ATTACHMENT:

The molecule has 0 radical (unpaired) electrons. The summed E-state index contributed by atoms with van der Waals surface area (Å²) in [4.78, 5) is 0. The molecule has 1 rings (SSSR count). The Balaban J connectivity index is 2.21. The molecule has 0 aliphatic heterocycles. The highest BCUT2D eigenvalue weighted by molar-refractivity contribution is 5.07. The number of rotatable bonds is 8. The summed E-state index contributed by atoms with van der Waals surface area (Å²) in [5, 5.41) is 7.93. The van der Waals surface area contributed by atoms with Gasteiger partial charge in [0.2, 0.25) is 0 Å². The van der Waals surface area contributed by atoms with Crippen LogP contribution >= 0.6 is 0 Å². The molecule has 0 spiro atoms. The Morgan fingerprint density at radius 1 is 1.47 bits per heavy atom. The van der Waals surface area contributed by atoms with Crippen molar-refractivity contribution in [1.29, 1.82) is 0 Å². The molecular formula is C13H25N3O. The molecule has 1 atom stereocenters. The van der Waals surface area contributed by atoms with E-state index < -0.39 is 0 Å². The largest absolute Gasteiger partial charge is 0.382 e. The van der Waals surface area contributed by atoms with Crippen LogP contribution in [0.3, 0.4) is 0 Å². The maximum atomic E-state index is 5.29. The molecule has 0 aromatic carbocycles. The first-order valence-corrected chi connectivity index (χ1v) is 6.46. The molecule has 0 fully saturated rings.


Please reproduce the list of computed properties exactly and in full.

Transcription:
The molecule has 0 radical (unpaired) electrons. The summed E-state index contributed by atoms with van der Waals surface area (Å²) in [4.78, 5) is 0. The molecule has 1 rings (SSSR count). The Balaban J connectivity index is 2.21. The molecule has 0 aliphatic heterocycles. The highest BCUT2D eigenvalue weighted by molar-refractivity contribution is 5.07. The number of rotatable bonds is 8. The summed E-state index contributed by atoms with van der Waals surface area (Å²) in [5, 5.41) is 7.93. The van der Waals surface area contributed by atoms with Gasteiger partial charge in [0.2, 0.25) is 0 Å². The van der Waals surface area contributed by atoms with Crippen LogP contribution >= 0.6 is 0 Å². The molecule has 0 spiro atoms. The Morgan fingerprint density at radius 1 is 1.47 bits per heavy atom. The van der Waals surface area contributed by atoms with Crippen molar-refractivity contribution in [1.29, 1.82) is 0 Å². The molecular formula is C13H25N3O. The molecule has 1 atom stereocenters. The van der Waals surface area contributed by atoms with E-state index < -0.39 is 0 Å². The largest absolute Gasteiger partial charge is 0.382 e. The van der Waals surface area contributed by atoms with Crippen LogP contribution in [0.3, 0.4) is 0 Å². The maximum atomic E-state index is 5.29. The molecule has 0 aromatic carbocycles. The first-order valence-corrected chi connectivity index (χ1v) is 6.46. The molecule has 0 fully saturated rings.